Mysteries abound in the art treasures of LACMA, and none more profoundly puzzling than The Aristocratic Women, on the fourth floor of the Ahmanson Building in the South and Southeast Asian art gallery.
Pakistan, Gandhara region, South Asia, “The Aristocratic Women,” illustration of the tale of “The Necklace of Thread,” from the “Maha-Ummagga Jataka” (Story of the Great Tunnel), 2nd century, purchased with funds provided by Mrs. Harry Lenart, Robert and Mary Looker, Robert F. Maguire III, and The Hillcrest Foundation through the 1998 Collectors Committee, Stephen Markel in memory of Catherine W. Markel, the Southern Asian Art Council, and S. Sanford and Charlene S. Kornblu
The sculpture depicts a Buddhist tale known as “The Necklace of Thread.” It appears that the future Buddha resolved, rather judiciously, the mystery of the necklace’s rightful owner by examining its scent. It is one of five beautifully crafted sculptures of Buddhist icons from a region known as Gandhara in the second and third century, today known as Afghanistan and Pakistan. In 326 B.C. Alexander the Great had attempted to add this region to his empire. Though he failed, Hellenistic culture nevertheless filtered its way into the region. The Aristocratic Women is done in the Hellenistic/Roman body-defining style, with very Grecian facial features. The exquisitely carved women’s gray schist stone garments, the stola (tunic) and the palla (shawl), of the second-century Roman style, fall gracefully around their bodies, their intricately styled hair delicately curled on their shoulders. Here we witness Western art melding with Eastern sensibilities, and though the details don’t surrender all their secrets, one is nonetheless held in awe.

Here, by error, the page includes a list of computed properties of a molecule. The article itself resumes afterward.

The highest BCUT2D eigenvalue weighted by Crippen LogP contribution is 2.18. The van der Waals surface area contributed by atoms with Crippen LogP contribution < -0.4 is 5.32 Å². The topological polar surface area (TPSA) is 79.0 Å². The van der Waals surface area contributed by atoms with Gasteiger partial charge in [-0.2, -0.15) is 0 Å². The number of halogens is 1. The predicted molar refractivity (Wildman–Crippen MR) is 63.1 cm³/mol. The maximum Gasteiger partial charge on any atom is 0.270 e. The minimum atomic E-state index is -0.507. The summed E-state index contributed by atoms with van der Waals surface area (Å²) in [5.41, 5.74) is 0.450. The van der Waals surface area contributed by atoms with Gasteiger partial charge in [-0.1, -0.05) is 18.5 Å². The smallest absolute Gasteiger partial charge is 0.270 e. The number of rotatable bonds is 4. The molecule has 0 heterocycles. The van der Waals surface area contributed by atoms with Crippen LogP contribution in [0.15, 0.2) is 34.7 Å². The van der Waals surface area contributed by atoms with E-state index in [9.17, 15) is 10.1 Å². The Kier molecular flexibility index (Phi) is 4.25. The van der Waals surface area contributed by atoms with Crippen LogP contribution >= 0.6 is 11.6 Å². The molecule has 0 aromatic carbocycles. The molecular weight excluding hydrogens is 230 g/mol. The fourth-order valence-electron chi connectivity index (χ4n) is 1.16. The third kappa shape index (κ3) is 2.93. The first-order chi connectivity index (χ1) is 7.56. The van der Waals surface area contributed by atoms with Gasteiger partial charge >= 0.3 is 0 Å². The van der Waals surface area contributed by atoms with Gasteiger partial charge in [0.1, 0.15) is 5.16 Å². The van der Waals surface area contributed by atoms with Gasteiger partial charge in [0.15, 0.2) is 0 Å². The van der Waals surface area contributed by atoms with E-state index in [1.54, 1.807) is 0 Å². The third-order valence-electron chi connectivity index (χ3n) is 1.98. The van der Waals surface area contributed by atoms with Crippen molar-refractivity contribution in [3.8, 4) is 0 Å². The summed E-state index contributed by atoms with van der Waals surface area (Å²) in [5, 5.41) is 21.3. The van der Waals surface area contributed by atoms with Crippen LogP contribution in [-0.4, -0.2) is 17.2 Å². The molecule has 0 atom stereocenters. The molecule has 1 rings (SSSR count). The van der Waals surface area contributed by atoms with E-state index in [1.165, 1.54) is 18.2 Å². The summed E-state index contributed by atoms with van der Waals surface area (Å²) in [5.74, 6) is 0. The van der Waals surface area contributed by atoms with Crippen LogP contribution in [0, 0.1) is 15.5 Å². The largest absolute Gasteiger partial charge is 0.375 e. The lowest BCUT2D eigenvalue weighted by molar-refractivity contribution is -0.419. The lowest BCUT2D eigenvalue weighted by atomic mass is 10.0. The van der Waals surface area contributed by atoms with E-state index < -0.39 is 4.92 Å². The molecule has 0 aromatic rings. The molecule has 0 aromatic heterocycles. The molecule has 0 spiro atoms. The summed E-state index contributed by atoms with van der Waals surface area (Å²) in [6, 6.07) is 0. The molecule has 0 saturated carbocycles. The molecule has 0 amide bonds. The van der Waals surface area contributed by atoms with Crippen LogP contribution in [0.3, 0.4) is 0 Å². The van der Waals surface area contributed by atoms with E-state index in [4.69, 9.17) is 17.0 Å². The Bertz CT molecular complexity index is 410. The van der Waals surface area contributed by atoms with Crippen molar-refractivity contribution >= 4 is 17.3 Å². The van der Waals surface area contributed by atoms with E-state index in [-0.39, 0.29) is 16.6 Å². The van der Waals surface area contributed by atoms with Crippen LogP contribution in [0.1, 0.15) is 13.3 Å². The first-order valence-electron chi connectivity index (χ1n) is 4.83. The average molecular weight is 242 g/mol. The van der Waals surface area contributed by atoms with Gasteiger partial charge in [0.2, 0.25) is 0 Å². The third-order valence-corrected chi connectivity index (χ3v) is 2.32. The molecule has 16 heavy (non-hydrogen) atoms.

All the other sculptures in the gallery are straightforward and deeply sacred images of Buddhism: a Buddha, Sakyamuni (the enlightened one) and three Bodhisattvas (saviors of compassion) that would have traveled the various trade routes of the Silk Road through the Hindu Kush to and from China. But who was the intended audience for The Aristocratic Women? Buddhists, being about karma and nonviolence, or Romans, who were notoriously, resolutely proud adventurers? Was it for a Buddhist who appreciated things Roman, or a Roman who was a Buddhist? A sort of paradox, wouldn’t you say? Long hours on duty of wondering can leave you with questions like this. Even in a great museum, a time machine, many things remain unsettled.